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Jan. 25 (Bloomberg) -- Canadian stocks rose the most in three weeks, led by gold producers, after the U.S. Federal Reserve said it will keep its benchmark interest rate at “exceptionally low levels” until at least late 2014.
Barrick Gold Corp., the world’s largest producer of the metal, increased 5.8 percent as the metal advanced. Royal Bank of Canada, the country’s biggest lender by assets, fell 1 percent after the European Central Bank was said to oppose taking losses on its Greek debt holdings. Encana Corp., Canada’s largest natural gas producer, gained 10 percent as the fuel rose for a fourth day.
The S&P/TSX Composite Index climbed 143.97 points, or 1.2 percent, to a four-month high of 12,539.21.
“Gold is always an alternative to the paper currency, and when you’re going to debase and devalue your own currency by cheap, cheap money, all of a sudden people look for another store of value,” Tony Demarin, chief investment officer at BCV Asset Management in Winnipeg, Manitoba, said in a telephone interview. The firm oversees C$335 million ($333 million).
The S&P/TSX dropped 1 percent yesterday, its biggest decline this month, as talks to determine how much in losses holders of Greek debt will accept reached a stalemate. The index gained 4.7 percent this month through Jan. 23 as improving employment and manufacturing data in the U.S. overshadowed the European debt crisis.
The U.S. central bank extended its pledge to keep rates low from its previous end of the middle of 2013, citing “low rates of resource utilization and a subdued outlook for inflation.”
U.S. Dollar Sinks
The U.S. Dollar Index fell and precious metals rallied after the Fed released its statement. The S&P/TSX Gold Index surged the most since Nov. 30.
Barrick gained 5.8 percent, the most since December 2009, to C$48.60. Goldcorp Inc., the world’s second-largest producer of the metal by market value, advanced 6.4 percent to C$47.71. Tahoe Resources Inc., which explores for silver in Guatemala, soared 13 percent to C$21.49. Iamgold Corp., which mines in West Africa, South America and Quebec, jumped 9.6 percent, the most since May 2010, to C$17.04.
The eight lenders in the S&P/TSX each dropped after two people familiar with the stance of the ECB’s Governing Council said the central bank is opposed to joining private-sector investors in accepting losses on Greek debt. The people declined to be identified because the matter is confidential.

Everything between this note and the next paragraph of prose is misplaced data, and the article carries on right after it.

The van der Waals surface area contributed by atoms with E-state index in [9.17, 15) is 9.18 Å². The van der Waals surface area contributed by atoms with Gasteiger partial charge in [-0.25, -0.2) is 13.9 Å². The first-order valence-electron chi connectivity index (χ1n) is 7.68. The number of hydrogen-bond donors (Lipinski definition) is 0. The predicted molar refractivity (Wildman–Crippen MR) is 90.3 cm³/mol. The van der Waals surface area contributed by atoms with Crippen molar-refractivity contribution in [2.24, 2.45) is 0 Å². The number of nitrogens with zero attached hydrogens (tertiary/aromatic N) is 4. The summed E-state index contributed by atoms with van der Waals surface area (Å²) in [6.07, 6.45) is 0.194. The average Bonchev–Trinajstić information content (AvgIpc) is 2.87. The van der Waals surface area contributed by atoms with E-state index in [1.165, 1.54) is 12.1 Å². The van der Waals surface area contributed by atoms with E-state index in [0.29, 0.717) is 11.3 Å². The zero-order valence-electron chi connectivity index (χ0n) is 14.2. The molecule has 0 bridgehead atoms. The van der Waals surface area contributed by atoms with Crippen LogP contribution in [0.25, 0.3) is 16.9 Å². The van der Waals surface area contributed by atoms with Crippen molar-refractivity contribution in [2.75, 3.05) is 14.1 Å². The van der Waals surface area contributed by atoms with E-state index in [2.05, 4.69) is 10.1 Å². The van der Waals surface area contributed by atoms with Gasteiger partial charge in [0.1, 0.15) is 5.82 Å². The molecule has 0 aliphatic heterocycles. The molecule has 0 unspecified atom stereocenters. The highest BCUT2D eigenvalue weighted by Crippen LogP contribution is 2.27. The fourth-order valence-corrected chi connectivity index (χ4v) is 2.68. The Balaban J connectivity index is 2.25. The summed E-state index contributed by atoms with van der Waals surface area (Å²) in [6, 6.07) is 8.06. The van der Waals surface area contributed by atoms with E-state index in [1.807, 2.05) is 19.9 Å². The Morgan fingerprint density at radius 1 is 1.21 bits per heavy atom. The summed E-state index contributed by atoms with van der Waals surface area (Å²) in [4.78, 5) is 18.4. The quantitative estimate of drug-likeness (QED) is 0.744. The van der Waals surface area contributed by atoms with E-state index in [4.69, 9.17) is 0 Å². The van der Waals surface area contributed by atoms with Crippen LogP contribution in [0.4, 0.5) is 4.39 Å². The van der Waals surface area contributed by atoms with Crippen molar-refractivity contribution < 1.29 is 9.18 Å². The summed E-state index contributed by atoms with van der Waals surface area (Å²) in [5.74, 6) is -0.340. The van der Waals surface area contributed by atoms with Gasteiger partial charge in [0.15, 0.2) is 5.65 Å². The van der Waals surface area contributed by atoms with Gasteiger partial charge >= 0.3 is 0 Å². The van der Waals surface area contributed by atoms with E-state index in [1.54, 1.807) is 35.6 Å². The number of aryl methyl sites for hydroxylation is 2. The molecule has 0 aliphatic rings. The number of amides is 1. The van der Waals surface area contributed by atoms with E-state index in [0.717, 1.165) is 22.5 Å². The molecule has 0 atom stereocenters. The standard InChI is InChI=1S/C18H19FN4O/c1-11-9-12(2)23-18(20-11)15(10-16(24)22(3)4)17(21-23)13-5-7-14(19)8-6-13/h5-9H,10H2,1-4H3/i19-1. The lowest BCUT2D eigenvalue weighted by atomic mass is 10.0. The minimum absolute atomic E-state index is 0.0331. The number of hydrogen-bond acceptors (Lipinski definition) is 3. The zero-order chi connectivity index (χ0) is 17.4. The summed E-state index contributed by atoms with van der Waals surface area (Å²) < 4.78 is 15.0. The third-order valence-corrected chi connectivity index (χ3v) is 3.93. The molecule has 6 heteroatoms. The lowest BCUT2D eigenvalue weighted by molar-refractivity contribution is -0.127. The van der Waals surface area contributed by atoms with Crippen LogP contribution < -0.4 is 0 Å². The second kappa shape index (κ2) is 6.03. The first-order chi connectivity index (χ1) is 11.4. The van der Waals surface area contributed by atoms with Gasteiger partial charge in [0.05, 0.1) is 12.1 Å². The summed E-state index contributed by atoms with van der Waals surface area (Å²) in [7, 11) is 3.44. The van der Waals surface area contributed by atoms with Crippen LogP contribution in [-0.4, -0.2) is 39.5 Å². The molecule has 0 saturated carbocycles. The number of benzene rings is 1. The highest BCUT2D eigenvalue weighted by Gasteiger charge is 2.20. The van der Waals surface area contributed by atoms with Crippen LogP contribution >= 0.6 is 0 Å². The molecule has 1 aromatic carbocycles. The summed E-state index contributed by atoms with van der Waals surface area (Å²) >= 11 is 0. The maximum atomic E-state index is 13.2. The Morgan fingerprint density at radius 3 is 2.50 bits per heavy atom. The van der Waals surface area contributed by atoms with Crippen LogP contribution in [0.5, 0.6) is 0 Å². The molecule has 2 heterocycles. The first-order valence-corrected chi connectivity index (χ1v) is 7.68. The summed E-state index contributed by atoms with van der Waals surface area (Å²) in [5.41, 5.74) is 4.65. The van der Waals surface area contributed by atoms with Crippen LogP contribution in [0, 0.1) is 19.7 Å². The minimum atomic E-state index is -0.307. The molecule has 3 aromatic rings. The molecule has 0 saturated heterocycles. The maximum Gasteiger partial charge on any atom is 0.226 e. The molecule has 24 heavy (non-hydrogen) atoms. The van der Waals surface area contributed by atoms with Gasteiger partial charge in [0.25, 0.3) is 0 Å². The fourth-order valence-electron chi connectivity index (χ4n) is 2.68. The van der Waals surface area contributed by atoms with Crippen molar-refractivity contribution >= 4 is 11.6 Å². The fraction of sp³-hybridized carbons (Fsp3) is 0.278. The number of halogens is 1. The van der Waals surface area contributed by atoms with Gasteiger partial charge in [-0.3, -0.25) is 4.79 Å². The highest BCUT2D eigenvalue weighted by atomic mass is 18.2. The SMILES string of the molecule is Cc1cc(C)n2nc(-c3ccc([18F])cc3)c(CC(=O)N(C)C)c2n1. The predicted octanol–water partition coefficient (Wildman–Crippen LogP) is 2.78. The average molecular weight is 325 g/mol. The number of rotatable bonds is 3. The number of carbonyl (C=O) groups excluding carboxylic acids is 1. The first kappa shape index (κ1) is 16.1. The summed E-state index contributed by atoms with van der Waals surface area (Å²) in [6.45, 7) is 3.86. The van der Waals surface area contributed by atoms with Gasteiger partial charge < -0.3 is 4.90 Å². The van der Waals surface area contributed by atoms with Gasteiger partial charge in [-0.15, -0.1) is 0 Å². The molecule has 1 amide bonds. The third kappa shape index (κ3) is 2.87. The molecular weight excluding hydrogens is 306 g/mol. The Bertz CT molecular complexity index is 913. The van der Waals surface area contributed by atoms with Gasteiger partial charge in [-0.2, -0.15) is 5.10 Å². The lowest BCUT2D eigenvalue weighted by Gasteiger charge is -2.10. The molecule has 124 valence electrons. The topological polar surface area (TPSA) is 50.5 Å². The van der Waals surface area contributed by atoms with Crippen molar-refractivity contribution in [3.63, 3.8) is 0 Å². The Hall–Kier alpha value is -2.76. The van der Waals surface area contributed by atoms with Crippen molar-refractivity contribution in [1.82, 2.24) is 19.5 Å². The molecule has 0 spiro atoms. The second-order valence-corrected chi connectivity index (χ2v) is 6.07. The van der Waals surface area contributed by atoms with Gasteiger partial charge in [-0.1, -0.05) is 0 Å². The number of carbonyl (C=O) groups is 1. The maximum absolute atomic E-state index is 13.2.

Royal Bank lost 1 percent to C$53.23. TD, its biggest domestic rival, dropped 0.7 percent to C$78.73. Canadian Imperial Bank of Commerce, the country’s fifth-largest lender by assets, slipped 1 percent to C$76.88.
Mutual-fund company AGF Management Ltd. slumped 4.4 percent to C$16.15 after reporting fourth-quarter earnings that trailed the average analyst in a Bloomberg survey by 23 percent.
Natural gas futures on the New York Mercantile Exchange extended their four-day gain to 18 percent. The fuel has rebounded from the lowest price since 2002 as Chesapeake Energy Corp., the second-largest U.S. producer, said it will cut production and reduce spending Jan. 23.
Encana Corp., the country’s largest natural gas producer, rallied 10 percent, the most since November 2008, to C$20.75. Enbridge Inc., Canada’s biggest pipeline company, climbed 1.4 percent to C$37.21. Tourmaline Oil Corp., which produces oil and gas in Canada, advanced 6.8 percent to C$24.95 after increasing its production forecast for 2012.
BCE Inc., Canada’s largest phone company, decreased 1.5 percent to C$40.95 after Drew McReynolds, an analyst at Royal Bank, cut his rating on the stock to “sector perform” from “outperform.” Some other telecommunications and media companies in Canada cost less relative to earnings and will grow as fast or faster than BCE, McReynolds said in a note to clients.
BlackBerry maker Research In Motion Ltd. rebounded 8.1 percent to C$16.40 on speculation its 15 percent plunge in the previous three days was overdone. Chief Executive Officer Thorsten Heins, who replaced Jim Balsillie and Mike Lazaridis Jan. 22, said the following day he plans no “drastic change” at the Waterloo, Ontario-based company.
--Editors: Stephen Kleege, Joanna Ossinger
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